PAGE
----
Space Vatican

Ramblings of a curious coder

Keep It Secret, Keep It Safe

AWS credentials are very powerful — in the wrong hands you could lose data or incur large costs — so you need to manage them carefully. I don’t think there’s a one size fits all here and as usual security and convenience tend to pull in opposite directions, but I think there are at least some general guideslines:

  • You should very rarely be using the master account, instead use IAM to create users with specific permissions
  • Try to attach policies to groups rather than users — this makes them easier to manage
  • Make groups task focussed rather than service focussed. For example I’d have a backup group that had relevant access to S3 and glacier rather than having an S3 group and a glacier group
  • Only give people access to what they need. Your accountant for example only needs access to the billing data, not the api or console

The downside of this is that you now have multiple sets of credentials to manage for all these IAM users. For me, credentials fall into 3 categories:

  • Credentials that the app uses itself
  • Credentials for using the web console
  • Credentials for management scripts (provisioning new instances etc.)

Credentials for the app

All of our code runs on EC2, so we use IAM roles to manage credentials used by the application. In a nutshell each instance is assigned a role and roles can be assigned permissions. Code running on an instance can query the instance metadata service to get a temporary set of credentials. Most of the time you don’t need to worry about the details of this as the AWS library you use will probably handle this for you (fog and the official AWS SDKs certainly do). The big advantage of this is that you don’t need to worry about distributing credentials to your instances. Of course this only works if you’re running on EC2.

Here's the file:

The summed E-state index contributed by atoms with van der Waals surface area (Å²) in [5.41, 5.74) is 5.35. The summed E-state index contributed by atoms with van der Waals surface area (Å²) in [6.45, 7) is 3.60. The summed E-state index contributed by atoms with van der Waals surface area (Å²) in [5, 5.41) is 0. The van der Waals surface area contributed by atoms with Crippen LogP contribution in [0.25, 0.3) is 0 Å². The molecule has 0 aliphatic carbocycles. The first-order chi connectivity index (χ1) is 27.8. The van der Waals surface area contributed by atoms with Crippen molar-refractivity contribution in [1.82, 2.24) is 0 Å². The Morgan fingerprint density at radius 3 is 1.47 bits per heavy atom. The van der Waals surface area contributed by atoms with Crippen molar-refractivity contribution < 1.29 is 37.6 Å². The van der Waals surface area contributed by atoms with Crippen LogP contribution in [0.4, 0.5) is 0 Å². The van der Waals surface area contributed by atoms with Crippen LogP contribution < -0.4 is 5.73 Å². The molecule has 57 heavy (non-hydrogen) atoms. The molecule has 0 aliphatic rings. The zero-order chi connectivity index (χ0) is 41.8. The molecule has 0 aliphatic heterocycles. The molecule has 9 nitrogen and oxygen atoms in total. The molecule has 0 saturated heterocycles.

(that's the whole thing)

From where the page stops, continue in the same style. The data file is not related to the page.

You can’t add roles to groups or anything like that so our management scripts generate the policies for each role. Changing the permissions a role has is simply a matter of re-running the policy generation script. As with groups, I also tend to organize permissions by purpose so that it’s easy to see what’s going on. Instead of having all the permissions related to S3 in one place, all the permissions related to SQS in another, I’ll have one chunk which has all the permissions for our image thumbnailing in one section, all the permissions for backup scripts in another section and so on.

I find this makes it easier to keep on top of things – as functionality changes or is removed it’s more obvious which sets of permissions should be dropped. You do end up with some redundancy in your policies, but you avoid policy changes to one area of the app impacting other areas of the app.

Credentials for the console

Human beings using the console are subject to exactly the same permission checks as api calls. I tend to allow humans at the console fairly wide ranging permissions, but denying dangerous actions (such as terminating instances) as it is all too easy to misclick and end up doing something terrible. If you need to perform such a task, write some code that does it: code that can be checked in, tested, reviewed by others, etc.

In order for a user to be able to use the web console, it needs a login profile. With fog you can set this up like so

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iam = Fog::AWS::IAM.new(...)
user = iam.users.create :id => 'fred'
iam.create_login_profile user.id, 'aPassword'

The user can then signin at https://<amazon account id>.signin.aws.amazon.com/. You can also setup a friendly alias, eg https://my-company.signin.aws.amazon.com/.